Nissan North America’s contributions to the science-based conservation group now total more than a half-million dollars
Donation from Nissan North America supports expansion of program efforts to expand river system water quality monitoring program and develop model pollution reduction plan
NASHVILLE, Tenn. (October 13, 2016) – Today Nissan announced a $50,000 program grant to the Harpeth River Watershed Association (HRWA) that supports the organization’s efforts on new pollution reduction plan and water quality studies for the entire Harpeth River system. Nissan North America has been a partner of HRWA since the company moved to Tennessee, with nine annual grants totaling $450,000 since 2008. In partnership with HRWA and other stakeholders, the Tennessee Department of Environment and Conservation will be leading this all-inclusive effort, and the U.S. Environmental Protection Agency will also contribute its time and expertise.
“Nissan’s support for nearly 10 years as a lead corporate partner has enabled HRWA to have important success working collaboratively to develop and then champion solutions for the Harpeth River that are having national impact in how to improve water quality and protect wildlife and public health as a core component of regional economic development,” said Dorene Bolze, HRWA Executive Director. “As part of our vision for the next 15 years, our two new senior program staff will enable us to expand our capacity to help foster and expand partnerships around Tennessee and the Southeast that will help restore rivers and improve water quality for all Tennesseans.”
NASHVILLE, TN, (August, 17, 2016)– The Harpeth River Watershed Association (HRWA) announced that Judge Sharp of the US District Court in Nashville has approved the settlement of the federal Clean Water Act citizen suit brought by HRWA against the City of Franklin, TN in August 2014. The court-enforceable settlement is designed to bring Franklin into compliance with the terms of the state permit for the city’s sewage treatment plant. Franklin’s sewer plant is the largest single source of permitted discharge of pollutants into the State Scenic Harpeth River.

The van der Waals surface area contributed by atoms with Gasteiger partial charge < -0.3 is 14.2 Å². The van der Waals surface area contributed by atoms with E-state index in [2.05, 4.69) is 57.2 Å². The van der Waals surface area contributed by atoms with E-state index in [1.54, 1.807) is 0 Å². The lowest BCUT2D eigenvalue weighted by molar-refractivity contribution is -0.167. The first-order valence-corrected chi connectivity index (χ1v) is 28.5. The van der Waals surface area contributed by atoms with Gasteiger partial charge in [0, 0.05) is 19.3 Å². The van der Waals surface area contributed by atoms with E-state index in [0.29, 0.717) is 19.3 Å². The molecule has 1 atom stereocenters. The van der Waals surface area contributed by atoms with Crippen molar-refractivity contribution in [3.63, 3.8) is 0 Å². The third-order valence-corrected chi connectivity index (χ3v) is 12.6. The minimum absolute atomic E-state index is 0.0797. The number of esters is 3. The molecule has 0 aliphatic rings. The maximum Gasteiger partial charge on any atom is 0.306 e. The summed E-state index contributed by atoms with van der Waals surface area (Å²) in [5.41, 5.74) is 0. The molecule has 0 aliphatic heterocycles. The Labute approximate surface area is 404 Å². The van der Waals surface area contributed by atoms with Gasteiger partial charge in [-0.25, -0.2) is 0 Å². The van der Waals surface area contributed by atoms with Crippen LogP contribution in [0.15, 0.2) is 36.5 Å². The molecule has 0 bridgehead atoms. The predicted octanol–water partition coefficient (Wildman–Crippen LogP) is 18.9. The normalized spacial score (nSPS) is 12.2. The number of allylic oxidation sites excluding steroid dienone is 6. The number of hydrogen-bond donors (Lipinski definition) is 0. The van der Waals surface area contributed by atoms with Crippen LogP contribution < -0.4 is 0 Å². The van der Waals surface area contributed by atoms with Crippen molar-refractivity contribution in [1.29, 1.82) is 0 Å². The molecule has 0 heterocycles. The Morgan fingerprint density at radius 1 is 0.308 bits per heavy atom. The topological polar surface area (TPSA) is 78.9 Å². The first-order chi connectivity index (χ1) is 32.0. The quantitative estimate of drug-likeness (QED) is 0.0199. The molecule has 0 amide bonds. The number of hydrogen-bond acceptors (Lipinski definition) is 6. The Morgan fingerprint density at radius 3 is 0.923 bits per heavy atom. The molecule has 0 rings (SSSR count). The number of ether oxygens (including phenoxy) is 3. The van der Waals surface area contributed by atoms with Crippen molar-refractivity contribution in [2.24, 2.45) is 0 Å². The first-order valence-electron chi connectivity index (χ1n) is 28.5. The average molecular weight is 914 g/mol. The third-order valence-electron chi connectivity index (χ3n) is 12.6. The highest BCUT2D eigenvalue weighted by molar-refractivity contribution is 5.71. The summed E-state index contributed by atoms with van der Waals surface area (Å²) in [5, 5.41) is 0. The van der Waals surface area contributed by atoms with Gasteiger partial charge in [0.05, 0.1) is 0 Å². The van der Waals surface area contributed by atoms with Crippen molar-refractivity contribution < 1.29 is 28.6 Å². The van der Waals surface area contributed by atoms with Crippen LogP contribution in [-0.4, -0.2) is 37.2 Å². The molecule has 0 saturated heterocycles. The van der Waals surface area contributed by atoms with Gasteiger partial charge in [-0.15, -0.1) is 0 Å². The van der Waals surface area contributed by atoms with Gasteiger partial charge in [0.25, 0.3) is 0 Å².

In 2015, American Rivers named the Harpeth River among America’s Most Endangered Rivers ® highlighting the threat sewage pollution and excessive water withdrawals pose to clean water and public health. The river’s water quality is impaired from unacceptably high levels of pollutants that feed harmful algae growth that can cause dangerous conditions for wildlife and public health according to the TN Department of Environment and Conservation.
“Protecting the Harpeth from threats of increasing pollution like those that have contributed to toxic situations around the country – and internationally -- is central to HRWA’s mission,” said Matthew Dobson, Chairman of HRWA’s Board of Directors. “This court-enforceable settlement, if faithfully implemented by Franklin, will improve the water quality of this very popular Tennessee State Scenic river resource flowing through Nashville and one of the fastest growing regions of our state and country.”
NASHVILLE, TENNESSEE (June 6, 2015)– This year, the Southeast Aquatic Resources Partnership (SARP) nominated Harpeth River Lowhead Dam Removal and Stream Restoration Project was recognized as one of the National Fish Habitat Partnership’s (NFHP) 10 “Waters to Watch” Legacy projects http://bit.ly/1XpTcuO. The Harpeth River, one of the most ecologically, culturally, historically, and recreationally significant rivers in Tennessee, drains nearly 900 square miles in Middle Tennessee and flows through one of the fastest growing areas in the country. It is a state designated Scenic River in Nashville.
Franklin— The City of Franklin and the conservation organization, Harpeth River Watershed Association (HRWA), have resolved their differences regarding the City’s operation of its Water Reclamation Facility, ending a 2014 federal Clean Water Act lawsuit filed by HRWA in which HRWA has been represented by the Southern Environmental Law Center (SELC). The parties are moving forward and are participating in a comprehensive study focusing on the entire the Harpeth River watershed, the first such study in the State of Tennessee. This study, led by the Tennessee Department of Environment and Conservation (TDEC), will involve other stakeholders associated with the Harpeth River and will assess the health of and the risks to the Harpeth River and its tributaries. The study will document and establish a plan to ensure activities and priorities in the Harpeth River watershed are accounted for so the river will meet water quality standards.
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